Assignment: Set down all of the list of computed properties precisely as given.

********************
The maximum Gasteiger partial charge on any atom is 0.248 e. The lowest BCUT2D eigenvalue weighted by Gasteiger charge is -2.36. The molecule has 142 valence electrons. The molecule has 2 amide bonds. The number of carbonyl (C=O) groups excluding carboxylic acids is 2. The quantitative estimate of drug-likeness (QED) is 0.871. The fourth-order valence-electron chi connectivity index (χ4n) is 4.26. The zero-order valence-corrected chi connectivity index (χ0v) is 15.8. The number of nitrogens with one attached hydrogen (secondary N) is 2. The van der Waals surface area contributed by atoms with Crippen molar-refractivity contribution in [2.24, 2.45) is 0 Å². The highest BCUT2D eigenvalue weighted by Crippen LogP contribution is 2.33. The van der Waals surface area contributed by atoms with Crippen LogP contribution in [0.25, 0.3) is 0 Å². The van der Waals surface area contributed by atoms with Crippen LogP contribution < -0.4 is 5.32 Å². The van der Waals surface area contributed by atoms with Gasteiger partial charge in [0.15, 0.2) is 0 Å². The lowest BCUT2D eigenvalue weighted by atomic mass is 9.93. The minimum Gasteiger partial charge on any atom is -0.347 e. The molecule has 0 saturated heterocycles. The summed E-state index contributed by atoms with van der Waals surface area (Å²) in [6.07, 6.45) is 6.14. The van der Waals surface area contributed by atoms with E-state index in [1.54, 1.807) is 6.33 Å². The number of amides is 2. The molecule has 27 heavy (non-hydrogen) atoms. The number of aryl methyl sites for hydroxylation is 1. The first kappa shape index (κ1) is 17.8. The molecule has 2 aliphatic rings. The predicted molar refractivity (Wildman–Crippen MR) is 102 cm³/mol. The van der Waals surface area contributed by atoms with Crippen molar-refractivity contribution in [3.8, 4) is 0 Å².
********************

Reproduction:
The maximum Gasteiger partial charge on any atom is 0.248 e. The lowest BCUT2D eigenvalue weighted by Gasteiger charge is -2.36. The molecule has 142 valence electrons. The molecule has 2 amide bonds. The number of carbonyl (C=O) groups excluding carboxylic acids is 2. The quantitative estimate of drug-likeness (QED) is 0.871. The fourth-order valence-electron chi connectivity index (χ4n) is 4.26. The zero-order valence-corrected chi connectivity index (χ0v) is 15.8. The number of nitrogens with one attached hydrogen (secondary N) is 2. The van der Waals surface area contributed by atoms with Crippen molar-refractivity contribution in [2.24, 2.45) is 0 Å². The highest BCUT2D eigenvalue weighted by Crippen LogP contribution is 2.33. The van der Waals surface area contributed by atoms with Crippen LogP contribution in [0.25, 0.3) is 0 Å². The van der Waals surface area contributed by atoms with Crippen LogP contribution < -0.4 is 5.32 Å². The van der Waals surface area contributed by atoms with Gasteiger partial charge in [0.15, 0.2) is 0 Å². The lowest BCUT2D eigenvalue weighted by atomic mass is 9.93. The minimum Gasteiger partial charge on any atom is -0.347 e. The molecule has 0 saturated heterocycles. The summed E-state index contributed by atoms with van der Waals surface area (Å²) in [6.07, 6.45) is 6.14. The van der Waals surface area contributed by atoms with E-state index in [1.54, 1.807) is 6.33 Å². The number of amides is 2. The molecule has 27 heavy (non-hydrogen) atoms. The number of aryl methyl sites for hydroxylation is 1. The first kappa shape index (κ1) is 17.8. The molecule has 2 aliphatic rings. The predicted molar refractivity (Wildman–Crippen MR) is 102 cm³/mol. The van der Waals surface area contributed by atoms with Crippen molar-refractivity contribution in [3.8, 4) is 0 Å².